For both major parties and their sidekicks (of sorts).
    Post election scenarios will still be enmeshed in the ever changing web of Covid.
    There is very little upside for anyone at this point in history.

  26. fess

    ‘Don’t the new rules make it all but impossible for a sitting Liberal PM to be knifed? ‘

    Rules can be unmade.

    If necessary: new challenger calls a motion of no confidence in the House, GG asks who can form a government, new challenger says support me or we’re going to an election.

  27. Barney in Tanjung Bunga @ #1681 Sunday, September 5th, 2021 – 7:02 pm

    Player One @ #1608 Sunday, September 5th, 2021 – 3:49 pm

    Who were the Labor partisans here who insisted that no action on coal was needed because the coal market was already in decline?

    https://www.abc.net.au/news/rural/2021-09-05/resurgent-coal-market-hits-new-high/100431418

    Soaring demand for electricity in China and India has put a rocket under the coal market with prices for the fossil fuel hitting a record high despite efforts to de-carbonise the global economy.

    If you want to see genuine action on climate change, the only way to guarantee it is to vote (1) independents or minor parties. Then by all means give your subsequent preference to whichever “party of government” you prefer.

    Yes, that will really make an impact in India and China.

    P1 has never understood demand, despite being the smartest poster on PB

  28. Zoomster – I think you have hit the nail on the head there. There seems to be some speculation on here (or at least implication) that SloMo is some sort of political genius, whereas in truth, he kinda got lucky in 2019, running against an unpopular Opposition Leader with a lot of policy weight in the saddle bags, and so he was given the benefit of the doubt, but still only gained an extraordinarily narrow margin. In truth, Morrison is nothing more than venal poilitician, whose over-riding political instinct is to win. He will therefore call the election for when he thinks he has the best hope of winning, and notwithstanding the attractiveness of a late November poll, an awful lot would need to line up from here for that to be possible.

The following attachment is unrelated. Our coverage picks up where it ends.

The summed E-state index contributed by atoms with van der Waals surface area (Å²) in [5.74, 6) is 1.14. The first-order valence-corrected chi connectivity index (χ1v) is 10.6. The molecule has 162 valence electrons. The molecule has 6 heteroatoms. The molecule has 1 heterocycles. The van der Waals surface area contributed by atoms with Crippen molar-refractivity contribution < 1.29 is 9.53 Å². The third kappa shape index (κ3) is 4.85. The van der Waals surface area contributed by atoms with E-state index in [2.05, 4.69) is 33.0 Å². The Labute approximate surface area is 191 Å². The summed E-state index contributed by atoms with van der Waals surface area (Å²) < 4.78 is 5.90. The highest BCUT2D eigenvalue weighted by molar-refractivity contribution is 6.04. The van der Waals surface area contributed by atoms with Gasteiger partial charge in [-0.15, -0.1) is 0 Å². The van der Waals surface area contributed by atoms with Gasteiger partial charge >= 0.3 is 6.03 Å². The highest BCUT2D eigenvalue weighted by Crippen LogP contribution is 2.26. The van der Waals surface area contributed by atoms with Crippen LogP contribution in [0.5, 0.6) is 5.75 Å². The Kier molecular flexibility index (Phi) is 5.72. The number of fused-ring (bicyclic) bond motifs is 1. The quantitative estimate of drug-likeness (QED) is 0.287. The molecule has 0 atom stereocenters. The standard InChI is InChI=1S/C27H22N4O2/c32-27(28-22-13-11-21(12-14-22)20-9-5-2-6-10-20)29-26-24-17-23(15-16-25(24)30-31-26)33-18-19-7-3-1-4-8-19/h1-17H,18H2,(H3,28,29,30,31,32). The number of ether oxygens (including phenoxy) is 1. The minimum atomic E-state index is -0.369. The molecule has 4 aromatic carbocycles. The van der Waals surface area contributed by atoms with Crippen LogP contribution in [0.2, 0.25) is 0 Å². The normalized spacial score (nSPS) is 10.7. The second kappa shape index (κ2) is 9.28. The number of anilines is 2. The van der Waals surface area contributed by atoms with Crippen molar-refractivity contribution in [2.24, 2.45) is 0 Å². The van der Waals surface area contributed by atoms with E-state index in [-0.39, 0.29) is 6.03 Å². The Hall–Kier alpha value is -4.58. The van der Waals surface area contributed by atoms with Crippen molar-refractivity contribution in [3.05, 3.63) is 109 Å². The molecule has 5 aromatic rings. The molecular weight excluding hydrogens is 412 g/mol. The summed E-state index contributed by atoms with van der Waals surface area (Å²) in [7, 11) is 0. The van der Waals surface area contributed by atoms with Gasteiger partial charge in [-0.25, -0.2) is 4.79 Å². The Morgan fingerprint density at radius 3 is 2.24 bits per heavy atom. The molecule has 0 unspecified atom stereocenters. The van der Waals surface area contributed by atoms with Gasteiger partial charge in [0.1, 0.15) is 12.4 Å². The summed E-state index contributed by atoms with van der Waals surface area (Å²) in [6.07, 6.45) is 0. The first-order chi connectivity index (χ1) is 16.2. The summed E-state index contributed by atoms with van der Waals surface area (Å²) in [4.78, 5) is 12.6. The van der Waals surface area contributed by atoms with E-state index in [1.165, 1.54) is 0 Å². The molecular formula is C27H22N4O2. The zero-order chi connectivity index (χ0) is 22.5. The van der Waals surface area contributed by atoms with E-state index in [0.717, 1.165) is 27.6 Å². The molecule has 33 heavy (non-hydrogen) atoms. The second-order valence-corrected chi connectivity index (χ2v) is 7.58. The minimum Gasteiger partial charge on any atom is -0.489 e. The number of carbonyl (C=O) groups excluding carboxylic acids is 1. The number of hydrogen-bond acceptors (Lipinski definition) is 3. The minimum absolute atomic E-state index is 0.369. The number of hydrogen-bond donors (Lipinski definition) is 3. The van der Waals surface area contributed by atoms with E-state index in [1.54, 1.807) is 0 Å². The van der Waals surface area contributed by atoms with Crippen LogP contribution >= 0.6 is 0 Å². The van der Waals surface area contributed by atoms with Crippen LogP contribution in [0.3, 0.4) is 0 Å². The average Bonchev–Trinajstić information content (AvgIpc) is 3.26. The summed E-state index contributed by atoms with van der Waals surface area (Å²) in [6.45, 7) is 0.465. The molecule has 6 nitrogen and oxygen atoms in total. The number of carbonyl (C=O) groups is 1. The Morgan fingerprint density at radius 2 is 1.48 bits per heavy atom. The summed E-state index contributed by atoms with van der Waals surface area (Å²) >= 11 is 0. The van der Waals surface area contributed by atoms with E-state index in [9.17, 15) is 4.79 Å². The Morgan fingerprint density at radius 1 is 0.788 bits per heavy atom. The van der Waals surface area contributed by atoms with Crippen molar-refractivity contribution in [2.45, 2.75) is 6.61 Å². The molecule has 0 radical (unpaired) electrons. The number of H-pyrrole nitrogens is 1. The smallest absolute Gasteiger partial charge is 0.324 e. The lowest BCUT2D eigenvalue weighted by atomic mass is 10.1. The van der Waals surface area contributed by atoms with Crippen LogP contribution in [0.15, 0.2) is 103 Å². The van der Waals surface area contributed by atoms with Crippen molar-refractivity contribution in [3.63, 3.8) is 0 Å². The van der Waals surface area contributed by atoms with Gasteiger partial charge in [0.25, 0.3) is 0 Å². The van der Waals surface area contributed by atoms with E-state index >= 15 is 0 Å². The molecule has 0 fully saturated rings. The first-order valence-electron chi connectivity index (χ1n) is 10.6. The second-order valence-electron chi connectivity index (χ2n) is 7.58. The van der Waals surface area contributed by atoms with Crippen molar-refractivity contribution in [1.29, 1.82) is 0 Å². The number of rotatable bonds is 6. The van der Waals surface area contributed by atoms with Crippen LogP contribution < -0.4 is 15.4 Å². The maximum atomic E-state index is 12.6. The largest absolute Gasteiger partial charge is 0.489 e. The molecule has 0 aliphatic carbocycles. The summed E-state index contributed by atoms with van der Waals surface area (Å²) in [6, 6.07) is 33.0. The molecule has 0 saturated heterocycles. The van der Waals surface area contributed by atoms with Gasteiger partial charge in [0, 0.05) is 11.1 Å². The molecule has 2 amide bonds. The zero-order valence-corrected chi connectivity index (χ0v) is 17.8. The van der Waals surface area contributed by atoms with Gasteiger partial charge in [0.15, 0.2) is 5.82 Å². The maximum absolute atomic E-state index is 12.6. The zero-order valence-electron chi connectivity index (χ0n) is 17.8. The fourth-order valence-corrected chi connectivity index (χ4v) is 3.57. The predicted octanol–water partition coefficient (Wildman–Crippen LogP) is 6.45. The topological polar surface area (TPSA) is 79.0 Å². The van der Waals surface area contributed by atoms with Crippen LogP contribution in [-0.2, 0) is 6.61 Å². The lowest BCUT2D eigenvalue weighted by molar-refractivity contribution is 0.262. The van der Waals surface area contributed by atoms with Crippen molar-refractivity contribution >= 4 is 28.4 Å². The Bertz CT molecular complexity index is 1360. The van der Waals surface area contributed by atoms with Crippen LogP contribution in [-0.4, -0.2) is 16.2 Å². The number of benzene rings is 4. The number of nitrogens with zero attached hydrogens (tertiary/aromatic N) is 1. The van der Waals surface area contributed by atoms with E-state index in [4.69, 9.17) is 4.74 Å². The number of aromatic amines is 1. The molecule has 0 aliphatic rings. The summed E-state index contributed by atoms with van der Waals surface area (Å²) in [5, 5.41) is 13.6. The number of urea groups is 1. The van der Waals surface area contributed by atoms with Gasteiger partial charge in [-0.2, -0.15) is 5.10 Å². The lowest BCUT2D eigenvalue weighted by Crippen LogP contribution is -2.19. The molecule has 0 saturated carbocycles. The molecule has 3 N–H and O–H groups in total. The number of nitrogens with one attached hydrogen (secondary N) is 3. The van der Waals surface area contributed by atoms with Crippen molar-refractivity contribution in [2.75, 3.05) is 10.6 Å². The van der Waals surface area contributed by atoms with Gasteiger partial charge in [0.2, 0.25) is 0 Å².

Let’s not forget that several polls have the current polling score at 54-46 to Labor (and also that the ALP primary vote is about 5 points higher than in 2019). Sydney and Melbourne will almost certainly remain in lockdown well into October, and quite possibly beyond that, notwithstanding the fear of many here that Gladys will suddenly declare Freedom Day and remove all restrictions (I think her damp squib of “picnics” from next week show that she actually remains pretty cautious, despite the rhetoric). So it’s very hard to see the government’s polling position improving to any meaningful degree in the next six weeks, and so it would be extremely brave of him to call an election that far behind, and one thing we can say about SloMo is that he’s not brave. Let’s not forget that last time we waited until the bitter end.

    So early March still seems the most likely. Call the election on Australia Day to start with some feel-good nationalism. It’s more likely than not, IMO, that Covid cases will be in a comparative lull by January, with lockdowns doing their job, vaccination rates high, and summer itself putting a dampener on case numbers. And if they do remain as high as they are now, or higher, people will be resigned to it, and want to move on, and I’m not so sure that they will end up being the election issue that they maybe should be, and that many on here think they should be.

    I still think Morrison would be the underdog in that election, but I think he’d be much better placed in March than he would be in November.

  29. What a joke given Murdoch’s record at Fox predicated on his manic desire to have influence at the White House. Jerry, please give him another viagra but don’t let him choke on it: